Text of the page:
Karol Kozlowski – a dynamic young Polish photographer specialising in landscape, architecture and street photography – shot these wonderful images in the unique UNESCO World Heritage Site of Easter Island in the southeastern Pacific Ocean. We asked Karol about the experiences and challenges he encountered there and how he achieved such amazing shots.
Why did you choose to shoot on Easter Island?
For the last three years I was photographing around South America. Easter Island from the beginning was one of the must-go places for me. While organising my Chile schedule I could not skip the opportunity to visit this inspiring, mysterious island.
How did you get such great shots?
I decided to stay on the island for two weeks. At first sight Easter Island appears to be small, but in reality it is bigger than one might think. The amount of time was perfect to be able to scout all locations and revisit them when interesting light was happening. The cave image was done from the tripod with myself standing in shot. Fortunately caves can be visited without a guide or any restrictions so that I had plenty of time to try a couple of different shots.
To get beach shots I visited the site at least three times, at sunrise, sunset and during the day. I was so focused on going around finding compositions that I did not take any free time to relax and swim… Moais are spread all around the island. Again, it was important to know the position of the sun on the sky and having time.
The photo of the man in traditional costume was a tricky one. Obviously you cannot meet people dressed like that hanging around the island. The exceptions are local festivals. As I was travelling in the low season, there were no such events. I was struggling to get a model, but one day I decided to go for a traditional Kari Kari dance show. After the show I went to talk with the dancers and through a contact I got there I managed to get the model to pose for me. Knowing Spanish was very helpful.
Did you come across any difficulties while shooting there?
Yes, most of the island is a National Park and UNESCO World Heritage Site, and because of that some locations have restricted access. It is a new thing and was not like that couple of years ago, when some of my friends could walk freely around at any time. I found it extremely frustrating, mainly because people were very strict about it, even threatening me with deportation. I was trying to get permission to stay until sunset in Rano Raraku, the most famous site, but unfortunately I lost a lot of time going around offices and the only option was to pay a huge fee, the same as you would pay for a television production.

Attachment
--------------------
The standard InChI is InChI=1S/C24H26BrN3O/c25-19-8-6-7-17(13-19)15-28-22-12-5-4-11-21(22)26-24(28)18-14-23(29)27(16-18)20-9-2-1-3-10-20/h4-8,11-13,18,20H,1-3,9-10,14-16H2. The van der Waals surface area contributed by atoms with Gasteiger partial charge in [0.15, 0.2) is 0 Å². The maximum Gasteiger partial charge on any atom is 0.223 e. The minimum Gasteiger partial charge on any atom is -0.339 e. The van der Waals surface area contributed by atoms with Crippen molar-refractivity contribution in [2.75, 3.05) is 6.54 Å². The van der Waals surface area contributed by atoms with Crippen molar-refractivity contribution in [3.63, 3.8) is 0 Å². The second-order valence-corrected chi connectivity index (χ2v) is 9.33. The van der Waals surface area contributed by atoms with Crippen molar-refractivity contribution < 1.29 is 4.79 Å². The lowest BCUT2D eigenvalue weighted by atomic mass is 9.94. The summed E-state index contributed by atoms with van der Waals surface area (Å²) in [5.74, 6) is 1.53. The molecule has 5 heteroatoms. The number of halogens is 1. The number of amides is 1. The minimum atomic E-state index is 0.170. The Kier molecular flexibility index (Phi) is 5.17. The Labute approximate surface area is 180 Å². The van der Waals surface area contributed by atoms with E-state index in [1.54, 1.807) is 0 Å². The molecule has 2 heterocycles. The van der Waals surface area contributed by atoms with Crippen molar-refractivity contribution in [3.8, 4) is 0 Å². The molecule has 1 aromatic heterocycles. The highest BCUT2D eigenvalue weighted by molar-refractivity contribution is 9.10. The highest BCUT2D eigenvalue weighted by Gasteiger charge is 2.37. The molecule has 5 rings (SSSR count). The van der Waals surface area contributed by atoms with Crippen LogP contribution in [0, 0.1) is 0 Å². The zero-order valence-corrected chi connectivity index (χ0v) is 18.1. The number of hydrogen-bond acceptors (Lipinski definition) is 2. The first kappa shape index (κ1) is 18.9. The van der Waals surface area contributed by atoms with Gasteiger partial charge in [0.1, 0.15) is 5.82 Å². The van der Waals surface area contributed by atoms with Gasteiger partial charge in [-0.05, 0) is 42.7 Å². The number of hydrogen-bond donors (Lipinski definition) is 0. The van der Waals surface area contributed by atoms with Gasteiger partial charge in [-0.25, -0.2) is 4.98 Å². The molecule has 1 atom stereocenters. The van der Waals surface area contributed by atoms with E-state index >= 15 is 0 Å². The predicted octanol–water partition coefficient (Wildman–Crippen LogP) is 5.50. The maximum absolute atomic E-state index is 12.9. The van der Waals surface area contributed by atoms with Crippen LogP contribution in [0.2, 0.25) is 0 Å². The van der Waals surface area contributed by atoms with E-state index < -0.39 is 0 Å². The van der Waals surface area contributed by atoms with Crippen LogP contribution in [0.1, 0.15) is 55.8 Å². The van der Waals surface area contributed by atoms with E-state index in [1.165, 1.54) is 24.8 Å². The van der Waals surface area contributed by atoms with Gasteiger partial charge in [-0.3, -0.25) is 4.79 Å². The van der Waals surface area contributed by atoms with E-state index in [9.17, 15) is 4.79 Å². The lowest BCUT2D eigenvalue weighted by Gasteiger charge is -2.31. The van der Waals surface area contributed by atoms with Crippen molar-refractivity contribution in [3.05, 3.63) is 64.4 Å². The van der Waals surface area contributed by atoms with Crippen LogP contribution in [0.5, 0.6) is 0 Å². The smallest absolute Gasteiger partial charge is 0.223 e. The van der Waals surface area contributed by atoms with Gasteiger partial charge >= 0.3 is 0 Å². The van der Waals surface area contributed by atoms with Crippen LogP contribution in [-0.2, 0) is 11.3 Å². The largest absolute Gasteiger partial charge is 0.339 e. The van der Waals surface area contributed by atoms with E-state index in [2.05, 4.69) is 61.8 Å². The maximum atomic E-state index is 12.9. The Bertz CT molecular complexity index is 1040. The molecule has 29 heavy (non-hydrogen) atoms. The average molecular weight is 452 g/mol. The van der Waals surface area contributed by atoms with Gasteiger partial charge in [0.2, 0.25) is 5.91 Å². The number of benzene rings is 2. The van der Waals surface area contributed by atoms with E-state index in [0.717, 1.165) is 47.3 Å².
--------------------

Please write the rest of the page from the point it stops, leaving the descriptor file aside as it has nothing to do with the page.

In general, what are your tips for getting good travel photos?
It is important to prepare and have a list of possible locations and study the light angles you can get during your trip. Than you need to scout your locations and have time to be able to revisit places if needed. I also walk around a lot and try to ask locals for some good viewpoints. I am obsessively checking the weather forecast to decide where and what to shoot and whether to wait or move on to the next location. I often plan long voyages, without booking accommodation upfront, I like being flexible. Sometimes I am good with a couple of hours in a place, other times I need several days until I am happy with my shots.
What qualities do you need to be a good travel stock photographer?
Definitely patience and self motivation.
Karol’s work has featured in the publications of National Geographic, Lonely Planet, Fodor’s, DK Eyewitness, Voyage, Pascal, Petit Fute, Lanndo, Los Angeles Times, Alfa Romeo and Siemens.